Journal of Nanoparticle Research

, Volume 13, Issue 12, pp 6707–6716

56Co-labelled radioactive Fe3O4 nanoparticles for in vitro uptake studies on Balb/3T3 and Caco-2 cell lines


  • P. Marmorato
    • Institute for Health and Consumer ProtectionJoint Research Centre, European Commission, Cyclotron TP 500
    • Institute for Health and Consumer ProtectionJoint Research Centre, European Commission, Cyclotron TP 500
  • K. Abbas
    • Institute for Health and Consumer ProtectionJoint Research Centre, European Commission, Cyclotron TP 500
  • J. Kozempel
    • Institute for Health and Consumer ProtectionJoint Research Centre, European Commission, Cyclotron TP 500
  • U. Holzwarth
    • Institute for Health and Consumer ProtectionJoint Research Centre, European Commission, Cyclotron TP 500
  • F. Franchini
    • Institute for Health and Consumer ProtectionJoint Research Centre, European Commission, Cyclotron TP 500
  • J. Ponti
    • Institute for Health and Consumer ProtectionJoint Research Centre, European Commission, Cyclotron TP 500
  • N. Gibson
    • Institute for Health and Consumer ProtectionJoint Research Centre, European Commission, Cyclotron TP 500
  • F. Rossi
    • Institute for Health and Consumer ProtectionJoint Research Centre, European Commission, Cyclotron TP 500
Research Paper

DOI: 10.1007/s11051-011-0577-7

Cite this article as:
Marmorato, P., Simonelli, F., Abbas, K. et al. J Nanopart Res (2011) 13: 6707. doi:10.1007/s11051-011-0577-7


Magnetite nanoparticles (Fe3O4 NPs) are manufactured nanomaterials increasingly used in healthcare for different medical applications ranging from diagnosis to therapy. This study deals with the irradiation of Fe3O4 NPs with a proton beam in order to produce 56Co as radiolabel and also with the possible use of nuclear techniques for the quantification of Fe3O4 NPs in biological systems. Particular attention has been focused on the size distribution (in the range of 100 nm) and the surface charge of the NPs characterizing them before and after the irradiation process in order to verify if these essential properties would be preserved during irradiation. Moreover, X-ray diffraction studies have been performed on radioactive and non-radioactive NPs, to assess if major changes in NPs structure might occur due to thermal and/or radiation effects. The radiation emitted from the radiolabels has been used to quantify the cellular uptake of the NPs in in vitro studies. As for the biological applications two cell lines have been selected: immortalized mouse fibroblast cell line (Balb/3T3) and human epithelial colorectal adenocarcinoma cell line (Caco-2). The cell uptake has been quantified by radioactivity measurements of the 56Co radioisotope performed with high resolution γ-ray spectrometry equipment. This study has showed that, under well-established irradiation conditions, Fe3O4 NPs do not undergo significant structural modifications and thus the obtained results are in line with the uptake studies carried out with the same non-radioactive nanomaterials (NMs). Therefore, the radiolabelling method can be fruitfully applied to uptake studies because of the low-level exposure where higher sensitivity is required.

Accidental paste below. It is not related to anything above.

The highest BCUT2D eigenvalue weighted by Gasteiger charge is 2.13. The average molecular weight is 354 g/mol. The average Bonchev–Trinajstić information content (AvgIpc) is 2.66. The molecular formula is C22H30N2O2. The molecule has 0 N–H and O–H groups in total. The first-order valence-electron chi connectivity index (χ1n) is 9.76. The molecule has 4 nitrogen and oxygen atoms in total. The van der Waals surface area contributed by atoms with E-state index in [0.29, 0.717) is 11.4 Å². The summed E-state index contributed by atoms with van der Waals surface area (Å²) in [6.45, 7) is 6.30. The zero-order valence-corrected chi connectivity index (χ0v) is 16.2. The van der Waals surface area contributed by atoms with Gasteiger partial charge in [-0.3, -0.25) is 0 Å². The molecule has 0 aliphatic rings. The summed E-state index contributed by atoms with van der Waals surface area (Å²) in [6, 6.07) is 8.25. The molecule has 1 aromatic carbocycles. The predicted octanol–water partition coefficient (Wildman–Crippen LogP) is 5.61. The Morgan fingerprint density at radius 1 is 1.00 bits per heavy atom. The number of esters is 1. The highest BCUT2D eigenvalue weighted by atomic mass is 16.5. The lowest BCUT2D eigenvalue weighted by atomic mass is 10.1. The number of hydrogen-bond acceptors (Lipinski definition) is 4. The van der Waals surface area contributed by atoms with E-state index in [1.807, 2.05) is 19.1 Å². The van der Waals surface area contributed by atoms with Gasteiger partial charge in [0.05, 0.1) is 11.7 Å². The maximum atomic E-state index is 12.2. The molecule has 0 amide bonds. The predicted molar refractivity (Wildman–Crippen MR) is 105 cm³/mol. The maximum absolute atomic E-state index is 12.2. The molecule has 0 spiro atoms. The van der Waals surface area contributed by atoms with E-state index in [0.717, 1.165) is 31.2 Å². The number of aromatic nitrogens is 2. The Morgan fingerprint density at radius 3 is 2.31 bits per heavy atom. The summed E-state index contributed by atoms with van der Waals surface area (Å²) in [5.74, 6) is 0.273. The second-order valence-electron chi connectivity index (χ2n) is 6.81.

Fe3O4 NPs uptakeProton irradiationRadioactive nanoparticlesBalb/3T3 cell systemCaco-2 cell systemIn vitro uptakeNanomedicine


Nanotechnology has the potential for creating new materials with a great range of useful applications, from technology to industrial production, as well as medicine (e.g., drugs, diagnostics, and cancer therapy) (Liong et al. 2008; Lubbe et al. 1996). The use of NMs in healthcare offers the chance to further improve both diagnosis and therapy; in fact NMs are increasingly being applied to in vivo and in vitro diagnostics, medical imaging, targeted drug delivery, and regenerative medicine (McCarthy and Weissleder 2008; Gould 2006).

Magnetic NPs, in particular, are useful for drug targeting (Gupta and Hung 1989; Lubbe et al. 1996) and bioseparation (Sang et al. 2005) including cell sorting, because they experience a force in a magnetic field gradient directed toward the areas of high magnetic flux density. Moreover, Fe3O4 is useful for a wide variety of applications such as immuno-assays (e.g., for the detection of viruses), tissue repair, magnetic hyperthermia (heating of magnetic NPs by an external alternating radiofrequency system to cause necrosis of tumor cells) (Chan et al. 1993), and magnetofection (a new concept of drug delivery which makes use of cationic magnetic NPs to accelerate drug accumulation into cells). Finally, over the last years, there has risen great interest in the employment of magnetic NPs as contrast agents (Gupta and Gupta 2005a, b; Scherer et al. 2002), such as dextran magnetite in MRI (Magin et al. 1986; Gillis and Koenig 1987). As for biomedical applications the most important properties of magnetic particles are biocompatibility, injectability, non-toxicity and high-level accumulation in target tissues or target organs (Teja and Koh 2009).